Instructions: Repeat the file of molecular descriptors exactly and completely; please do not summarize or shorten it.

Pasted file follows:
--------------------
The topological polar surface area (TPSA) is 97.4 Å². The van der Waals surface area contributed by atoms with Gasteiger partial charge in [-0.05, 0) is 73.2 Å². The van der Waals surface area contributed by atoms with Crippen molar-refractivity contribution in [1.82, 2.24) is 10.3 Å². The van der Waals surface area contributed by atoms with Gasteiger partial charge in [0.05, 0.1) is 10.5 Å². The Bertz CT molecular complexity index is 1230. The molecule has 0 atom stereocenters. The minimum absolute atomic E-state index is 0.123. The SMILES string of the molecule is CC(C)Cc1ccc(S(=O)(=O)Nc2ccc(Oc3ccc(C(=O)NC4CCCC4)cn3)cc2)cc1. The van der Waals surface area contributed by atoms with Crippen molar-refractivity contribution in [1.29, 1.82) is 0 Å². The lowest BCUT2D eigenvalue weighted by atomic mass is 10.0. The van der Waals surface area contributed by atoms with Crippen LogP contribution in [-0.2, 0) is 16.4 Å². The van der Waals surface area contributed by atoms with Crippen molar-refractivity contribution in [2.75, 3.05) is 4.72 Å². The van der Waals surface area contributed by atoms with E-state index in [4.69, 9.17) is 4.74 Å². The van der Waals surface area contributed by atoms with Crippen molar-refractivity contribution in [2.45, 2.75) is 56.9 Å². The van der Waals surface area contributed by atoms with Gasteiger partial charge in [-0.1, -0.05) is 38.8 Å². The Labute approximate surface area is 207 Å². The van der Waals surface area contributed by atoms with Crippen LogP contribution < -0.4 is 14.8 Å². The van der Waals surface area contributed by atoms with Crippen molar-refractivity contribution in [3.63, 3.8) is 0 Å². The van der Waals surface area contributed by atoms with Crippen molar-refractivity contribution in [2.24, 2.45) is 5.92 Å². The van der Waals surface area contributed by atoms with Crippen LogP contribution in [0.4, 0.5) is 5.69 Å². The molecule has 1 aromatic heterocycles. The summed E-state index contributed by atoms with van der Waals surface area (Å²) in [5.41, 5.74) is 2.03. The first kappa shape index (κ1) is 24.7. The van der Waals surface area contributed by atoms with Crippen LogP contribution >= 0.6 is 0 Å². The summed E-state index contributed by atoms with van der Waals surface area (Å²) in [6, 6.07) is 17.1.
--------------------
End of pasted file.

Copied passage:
The topological polar surface area (TPSA) is 97.4 Å². The van der Waals surface area contributed by atoms with Gasteiger partial charge in [-0.05, 0) is 73.2 Å². The van der Waals surface area contributed by atoms with Crippen molar-refractivity contribution in [1.82, 2.24) is 10.3 Å². The van der Waals surface area contributed by atoms with Gasteiger partial charge in [0.05, 0.1) is 10.5 Å². The Bertz CT molecular complexity index is 1230. The molecule has 0 atom stereocenters. The minimum absolute atomic E-state index is 0.123. The SMILES string of the molecule is CC(C)Cc1ccc(S(=O)(=O)Nc2ccc(Oc3ccc(C(=O)NC4CCCC4)cn3)cc2)cc1. The van der Waals surface area contributed by atoms with Crippen molar-refractivity contribution in [1.29, 1.82) is 0 Å². The lowest BCUT2D eigenvalue weighted by atomic mass is 10.0. The van der Waals surface area contributed by atoms with Crippen LogP contribution in [-0.2, 0) is 16.4 Å². The van der Waals surface area contributed by atoms with Crippen molar-refractivity contribution in [2.75, 3.05) is 4.72 Å². The van der Waals surface area contributed by atoms with E-state index in [4.69, 9.17) is 4.74 Å². The van der Waals surface area contributed by atoms with Crippen molar-refractivity contribution in [2.45, 2.75) is 56.9 Å². The van der Waals surface area contributed by atoms with Gasteiger partial charge in [-0.1, -0.05) is 38.8 Å². The Labute approximate surface area is 207 Å². The van der Waals surface area contributed by atoms with Crippen LogP contribution < -0.4 is 14.8 Å². The van der Waals surface area contributed by atoms with Crippen molar-refractivity contribution in [3.63, 3.8) is 0 Å². The van der Waals surface area contributed by atoms with Crippen molar-refractivity contribution in [2.24, 2.45) is 5.92 Å². The van der Waals surface area contributed by atoms with Crippen LogP contribution in [0.4, 0.5) is 5.69 Å². The molecule has 1 aromatic heterocycles. The summed E-state index contributed by atoms with van der Waals surface area (Å²) in [5.41, 5.74) is 2.03. The first kappa shape index (κ1) is 24.7. The van der Waals surface area contributed by atoms with Crippen LogP contribution >= 0.6 is 0 Å². The summed E-state index contributed by atoms with van der Waals surface area (Å²) in [6, 6.07) is 17.1.